A plan to require proof of vaccination to attend nightclubs, concerts and other mass events in England was dropped by the Conservative government amid opposition from lawmakers, though Scotland introduced a vaccine pass program this month.

5 a.m.: Ontario’s QR-code vaccine certificates have arrived early, but while the system does speed up the process of vetting customers at gyms and restaurants, experts are concerned that the new system does nothing to help prevent fraud.

The Star reported in September that Ontario’s initial vaccine certificate could be easily doctored in Microsoft Word. Business owners responsible for checking the certificates worried they would be on the hook if they failed to spot a fake.

Now, even though the QR-code vaccine certificates are available, the original certificates will still be accepted as proof of COVID-19 vaccination.

Kris Klein, a lawyer with nNovation LLP and an expert on privacy, access to information and information security, thinks it’s a “real shame and potentially very dangerous” that Ontarians can still use an easily edited vaccine certificate to access gyms, restaurants and other venues.

Given the percentage of the population that has yet to be vaccinated, “I’m afraid there will be some fraud with respect to vaccine receipts,” said Klein in an email. “I think the government should do better to recognize that fraudsters are out there and they should implement safeguards to try and stop them.”

Read more from the Star’s Rosa Saba.

4:45 a.m.: The NHL has suspended San Jose Sharks forward Evander Kane for 21 games for submitting a fake COVID-19 vaccination card.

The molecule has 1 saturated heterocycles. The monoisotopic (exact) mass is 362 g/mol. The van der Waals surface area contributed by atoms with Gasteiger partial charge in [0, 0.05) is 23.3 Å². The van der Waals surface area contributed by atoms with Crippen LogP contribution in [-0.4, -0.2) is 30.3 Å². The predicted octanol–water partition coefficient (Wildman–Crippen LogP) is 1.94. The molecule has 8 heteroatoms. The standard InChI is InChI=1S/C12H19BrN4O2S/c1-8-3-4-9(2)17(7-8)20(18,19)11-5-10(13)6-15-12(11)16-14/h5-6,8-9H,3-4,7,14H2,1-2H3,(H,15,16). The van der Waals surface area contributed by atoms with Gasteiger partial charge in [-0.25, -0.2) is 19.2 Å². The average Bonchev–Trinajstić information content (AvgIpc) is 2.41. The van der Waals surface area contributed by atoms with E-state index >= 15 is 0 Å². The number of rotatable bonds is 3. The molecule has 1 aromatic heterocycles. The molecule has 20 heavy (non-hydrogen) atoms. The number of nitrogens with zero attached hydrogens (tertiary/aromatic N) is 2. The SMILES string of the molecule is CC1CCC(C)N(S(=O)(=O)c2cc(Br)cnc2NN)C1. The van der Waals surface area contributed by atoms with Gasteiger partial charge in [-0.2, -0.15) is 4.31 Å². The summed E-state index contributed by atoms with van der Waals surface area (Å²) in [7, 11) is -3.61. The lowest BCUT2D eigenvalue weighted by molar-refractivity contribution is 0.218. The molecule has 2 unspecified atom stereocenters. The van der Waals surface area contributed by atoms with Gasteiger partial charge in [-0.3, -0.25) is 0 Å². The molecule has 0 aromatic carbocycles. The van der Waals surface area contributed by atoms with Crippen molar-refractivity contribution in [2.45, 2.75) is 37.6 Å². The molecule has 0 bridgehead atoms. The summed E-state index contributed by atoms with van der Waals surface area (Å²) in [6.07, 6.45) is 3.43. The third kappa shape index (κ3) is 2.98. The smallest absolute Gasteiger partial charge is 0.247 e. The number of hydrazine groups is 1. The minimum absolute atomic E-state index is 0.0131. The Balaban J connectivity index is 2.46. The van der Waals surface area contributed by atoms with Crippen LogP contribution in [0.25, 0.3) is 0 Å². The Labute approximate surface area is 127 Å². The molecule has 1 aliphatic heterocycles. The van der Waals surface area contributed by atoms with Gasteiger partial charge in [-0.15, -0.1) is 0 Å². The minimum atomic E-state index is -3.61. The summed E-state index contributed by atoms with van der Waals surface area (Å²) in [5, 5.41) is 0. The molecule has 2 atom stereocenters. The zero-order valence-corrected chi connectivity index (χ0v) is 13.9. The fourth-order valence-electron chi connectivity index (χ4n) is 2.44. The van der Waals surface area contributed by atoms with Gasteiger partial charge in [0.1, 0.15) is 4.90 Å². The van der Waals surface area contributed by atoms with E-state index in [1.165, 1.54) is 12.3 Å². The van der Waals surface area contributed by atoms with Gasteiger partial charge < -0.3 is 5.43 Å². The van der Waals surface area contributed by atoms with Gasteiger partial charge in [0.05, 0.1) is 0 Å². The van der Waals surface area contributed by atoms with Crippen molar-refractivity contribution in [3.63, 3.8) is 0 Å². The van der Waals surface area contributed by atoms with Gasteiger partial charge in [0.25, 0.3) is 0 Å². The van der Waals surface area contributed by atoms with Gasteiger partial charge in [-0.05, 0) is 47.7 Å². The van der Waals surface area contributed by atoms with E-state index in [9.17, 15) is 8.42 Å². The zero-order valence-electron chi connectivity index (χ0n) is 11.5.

The league on Monday announced the suspension without pay and said Kane will not be eligible to play until Nov. 30 at New Jersey. Kane will forfeit about $1.68 million of his $7 million salary for this season with the money going to the Players’ Emergency Assistance Fund.

The league also announced that a concurrent investigation into allegations of sexual and physical abuse made against Kane by his estranged wife, Anna, could not be substantiated.

“I would like to apologize to my teammates, the San Jose Sharks organization, and all Sharks fans for violating the NHL COVID protocols,“ Kane said in a statement. ”I made a mistake, one I sincerely regret and take responsibility for. During my suspension, I will continue to participate in counseling to help me make better decisions in the future. When my suspension is over, I plan to return to the ice with great effort, determination, and love for the game of hockey.”

4:30 a.m.: On Monday, Pfizer officially applied for Canadian authorization for its kid-sized COVID-19 vaccine meant for those aged five to 11, bringing the country one step closer to protection for the school-aged population.

The news means that the final data from the drug manufacturer still has to be vetted by experts from Health Canada, who will comb through the results of a trial done on thousands of child volunteers before signing off.

The government isn’t starting from scratch, since Pfizer, which is working with German biotech company BioNTech, submitted a first look at its numbers at the beginning of the month. But the official submission means the ball is now in Health Canada’s court.

In a statement, Health Canada confirmed it had received the submission for the vaccine, now known as Comirnaty, but did not have a timeline for a decision.

Read more from the Star’s Alex Boyd.